Long Naps, Daytime Sleepiness Tied To Greater Risk Of Metabolic Syndrome:
Articles by Medical News
Signs Of Stress In The Brain May Signal Future Heart Trouble,
New research shows that individuals with a greater degree of activity in the stress center of the brain also have more evidence of inflammation in their arteries and were at higher risk for cardiovascular events, including heart attack, stroke and death, according to a study scheduled for presentation at the American College of Cardiology’s 65th Annual Scientific Session.
Biomedical engineering researchers at North Carolina State University and the University of North Carolina at Chapel Hill have developed a technique that uses a patch embedded with microneedles to deliver cancer immunotherapy treatment directly to the site of melanoma skin cancer. In animal studies, the technique more effectively targeted melanoma than other immunotherapy treatments.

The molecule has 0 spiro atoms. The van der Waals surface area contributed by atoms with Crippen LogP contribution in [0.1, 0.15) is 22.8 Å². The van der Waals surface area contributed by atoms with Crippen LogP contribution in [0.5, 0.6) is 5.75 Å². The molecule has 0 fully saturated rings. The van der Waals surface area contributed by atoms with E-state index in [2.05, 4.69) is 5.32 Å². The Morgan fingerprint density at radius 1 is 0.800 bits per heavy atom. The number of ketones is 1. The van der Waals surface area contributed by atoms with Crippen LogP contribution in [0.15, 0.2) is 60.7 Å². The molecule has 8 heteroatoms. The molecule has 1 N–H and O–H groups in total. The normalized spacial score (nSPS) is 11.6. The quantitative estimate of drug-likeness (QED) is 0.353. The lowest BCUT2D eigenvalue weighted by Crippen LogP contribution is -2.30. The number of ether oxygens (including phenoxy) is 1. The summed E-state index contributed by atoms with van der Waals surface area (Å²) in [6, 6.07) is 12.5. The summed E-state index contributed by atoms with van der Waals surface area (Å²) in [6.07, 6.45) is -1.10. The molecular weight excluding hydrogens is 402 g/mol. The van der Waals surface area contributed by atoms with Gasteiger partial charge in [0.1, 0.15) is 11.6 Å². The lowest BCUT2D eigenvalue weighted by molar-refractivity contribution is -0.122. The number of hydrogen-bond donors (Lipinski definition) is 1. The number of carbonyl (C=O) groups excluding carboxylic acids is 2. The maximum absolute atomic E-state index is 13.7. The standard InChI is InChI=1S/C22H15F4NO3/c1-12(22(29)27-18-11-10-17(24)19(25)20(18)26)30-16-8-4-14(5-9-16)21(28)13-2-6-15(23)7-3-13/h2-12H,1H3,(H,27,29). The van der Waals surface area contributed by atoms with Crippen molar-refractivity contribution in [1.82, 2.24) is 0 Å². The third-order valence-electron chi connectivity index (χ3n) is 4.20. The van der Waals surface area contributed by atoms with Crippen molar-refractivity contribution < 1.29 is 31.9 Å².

Ultraslim graphene sensor monitors blood sugar levels through skin,
A wearable, graphene-based patch could one day maintain healthy blood glucose levels in people by measuring the sugar in sweat and then delivering the necessary dose of a diabetes drug through the skin
Curcumin May Help Overcome Drug-Resistant Tuberculosis,
New research indicates that curcumin–a substance in turmeric that is best known as one of the main components of curry powder–may help fight drug-resistant tuberculosis.
Toxoplasmosis may alter brain chemistry is people exhibiting bouts of explosive anger:
Researchers Develop Innovative Blood Test To Predict Risk Of Developing The Tuberculosis Disease:
New guidelines ask women to hold off on pregnancy for 8 weeks and men to wait 6 months:
Temple Scientists Eliminate HIV-1 From Genome Of Human T-Cells,
Building on their groundbreaking research, Temple University scientists make another breakthrough in a potential cure for HIV.
The U.S. Food and Drug Administration today issued a draft guidance intended to support industry in their development of generic versions of approved opioids with abuse-deterrent formulations (ADF) while ensuring that generic ADF opioids are no less abuse-deterrent than the brand-name drug. Today’s actions are among a number of steps the agency recently outlined in an action plan to reassess its approach to opioid medications. The plan is focused on policies aimed at reversing the epidemic, while still providing patients in pain access to effective relief.